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CM . . . . Volume XVII Number 22. . . .February 11, 2011.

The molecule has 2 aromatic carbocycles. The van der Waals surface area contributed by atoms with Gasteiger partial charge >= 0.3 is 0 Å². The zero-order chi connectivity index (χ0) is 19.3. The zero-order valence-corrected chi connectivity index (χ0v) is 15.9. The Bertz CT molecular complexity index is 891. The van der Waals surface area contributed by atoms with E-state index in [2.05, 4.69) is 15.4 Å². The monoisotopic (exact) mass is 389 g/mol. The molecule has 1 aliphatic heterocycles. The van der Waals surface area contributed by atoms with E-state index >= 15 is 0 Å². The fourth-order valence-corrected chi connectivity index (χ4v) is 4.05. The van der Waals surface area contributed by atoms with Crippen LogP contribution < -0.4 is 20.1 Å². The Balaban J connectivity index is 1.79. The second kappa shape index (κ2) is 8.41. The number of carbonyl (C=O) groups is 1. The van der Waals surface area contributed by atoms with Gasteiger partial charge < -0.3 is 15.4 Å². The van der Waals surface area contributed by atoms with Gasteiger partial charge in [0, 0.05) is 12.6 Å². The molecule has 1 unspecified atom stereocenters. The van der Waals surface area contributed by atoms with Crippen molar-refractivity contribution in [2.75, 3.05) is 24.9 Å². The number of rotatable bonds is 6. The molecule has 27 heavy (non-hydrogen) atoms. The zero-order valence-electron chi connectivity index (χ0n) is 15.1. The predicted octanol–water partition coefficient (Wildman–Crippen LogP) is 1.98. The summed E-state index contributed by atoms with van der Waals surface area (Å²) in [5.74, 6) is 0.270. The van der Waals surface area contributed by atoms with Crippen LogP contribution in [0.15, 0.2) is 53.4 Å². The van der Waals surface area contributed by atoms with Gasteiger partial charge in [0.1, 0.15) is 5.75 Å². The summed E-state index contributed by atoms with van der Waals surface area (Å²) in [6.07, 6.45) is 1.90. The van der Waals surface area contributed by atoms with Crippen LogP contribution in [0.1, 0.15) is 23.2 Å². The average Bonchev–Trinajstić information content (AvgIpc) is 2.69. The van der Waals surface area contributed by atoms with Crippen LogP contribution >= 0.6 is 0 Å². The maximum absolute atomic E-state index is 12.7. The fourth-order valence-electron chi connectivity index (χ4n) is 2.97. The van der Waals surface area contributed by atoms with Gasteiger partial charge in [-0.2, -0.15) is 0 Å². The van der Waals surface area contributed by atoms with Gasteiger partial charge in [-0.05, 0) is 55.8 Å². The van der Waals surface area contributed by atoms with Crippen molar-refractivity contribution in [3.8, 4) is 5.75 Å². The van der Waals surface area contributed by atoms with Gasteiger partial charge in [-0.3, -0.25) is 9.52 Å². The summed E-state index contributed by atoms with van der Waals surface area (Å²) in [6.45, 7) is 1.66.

The eight books reviewed here are from the series "My Path to Math" by Crabtree Publishing, which, up to now, has grown to a set of 32 books. The series is designed for primary grade students and teachers. Each of the volumes has 24 pages. Each double-page in a volume addresses one particular aspect of the mathematical concept and idea the whole volume deals with. The text is printed in larger font (appropriate for primary school children), and there are many coloured pictures and images used that often provide a pictorial representation of the respective mathematical concepts and ideas. Each volume has an index page at the end as well as a double-page glossary in which the central terms used in the respective volume are explained in one sentence. All the volumes reviewed here are written to help students with developing conceptual understanding of mathematical concepts and ideas. Practising procedural fluency is not part of any of the books. In most cases, the reviewed volumes do a very good job in extracting the central ideas of each concept a volume deals with and provide some meaningful activities for students to engage in (mentally and sometimes physically) to help the reader with the respective concept. Understandable, representing the network of ideas behind a concept like area on 21 large-print pages with pictures is not an easy undertaking. While the basis upon which each volume deals with a particular mathematical concept and idea is sound in terms of what teachers should consider in their teaching of mathematics, the volumes are, in my view, of only limited value as books for students to learn from by reading them on their own. This has to do with what the publisher seems not to acknowledge. The book series has a motto that is printed at the bottom of each cover: "Math Concepts Made Simple". Mathematical concepts and ideas are complex and abstract, and they cannot be made simple. Understanding mathematical concepts and ideas requires engagement with those concepts and ideas in meaningful and various ways. Mathematics education research would strongly suggest that the different aspects of mathematical concepts, like place value, decimals, rounding, and so on, cannot be learned by students reading a double page. It requires engagement with a number of different tasks, generally facilitated by a teacher; and it is as a teacher's resource to engage students in thinking about mathematical ideas that I see being the primary value of the book series. Supplemented with other materials and activities, the volumes provide teachers with a number of mental and physical activities and visual representations that they can use to engage students with the respective mathematical ideas and concepts in a meaningful way. There is a major issue with the series from a Canadian perspective: the series seems clearly be designed for the American rather than the Canadian market. While this is understandable from a marketing perspective, it is problematic from a perspective of Canadian school education. This US focus has two problematic implications for the use of the series in a Canadian context. The first is linked to references to US money and the Imperial measurement system that is dominantly used in the US. Whenever the series uses images of money (as in the books on rounding, on decimals, and on money problems), it is American money that is illustrated. Similarly, in the book on area, predominantly the Imperial unit system (inches, square inches, etc.) rather than the metric unit system (centimeter, square centimeters, etc.) is used. Second, the books in the series show images of Caucasian and Afro-American children and adults, but there are no images of students, teachers, or parents that reflect the multi-ethnic backgrounds of Canadians, and, in particular, there are not images of Aboriginal students or parents in any of the books. Some of the reviewed books have received lower recommendation ratings than other books in the series. Those books that used illustrations of American money received a lower rating. There are some conceptual problems in the book on area. First, page 5 shows a square formed by 12 times 12 square units; however, the unit squares are not side by side, which is conceptually problematic, since linking units end to end is an important feature of properly measuring. Second, on page 16, the idea of estimating area is introduced through the example of measuring the area of a foot print using grid paper. While the image on page 17 shows on grid paper the outline of a non-rectangular foot (a general feature of a human foot!), the text on page 16 says that "they find that the area of her foot is 24 square inches." However, it is very unlikely that the foot print has exactly a whole number area in square inches, and even if it had, it would require the adding of fractions of square units because of the shape of the human foot – as also suggested by the image on page 17. Neither is this problem addressed in the section, nor is the idea of estimating the area of a non-rectangular shape like a human foot using a grid introduced. Third, on page 12, "Jeffrey measures the area of his block", but it is not clear, neither from the text nor from the image on p. 13, what the two authors mean by "area of a block" – is it the "surface area" or the "area of one face of the block"? Also, the relations of the square units and the blocks in the picture on p. 13 also do not seem to match the relations given in the text. . The lowest rating was given to the book on rounding, because this book, compared to the others, does not seem to help students understand central features of the respective concept (here, rounding). At the centre of the book is the use of "the rounding rule" (p. 6), but nowhere is it made sufficiently clear why this rule exist in the first place. In addition, the "rounding rule" is not generally applicable, which is not addressed in the book either. For instance, if I want to know whether I can afford to buy three items of a particular price, I would need to round up each of the princes in each of the three cases, which can contradict "the rounding rule." To understand the central idea of rounding, students need to understand that rounding is a replacement strategy of one number by another number based on what I want this strategy to accomplish. If, for instance, I want an estimated sum of three numbers, I need to get to the closest larger number (relative to the required place value) for each of the three numbers, which leads to rounding up in some cases and to rounding down in other cases. Here "the rounding rule" is to be used. But, if I want to know whether the total of the three numbers does not exceed a certain number, I will need to round up each of the three numbers. Here, "the rounding rule" is not to be used.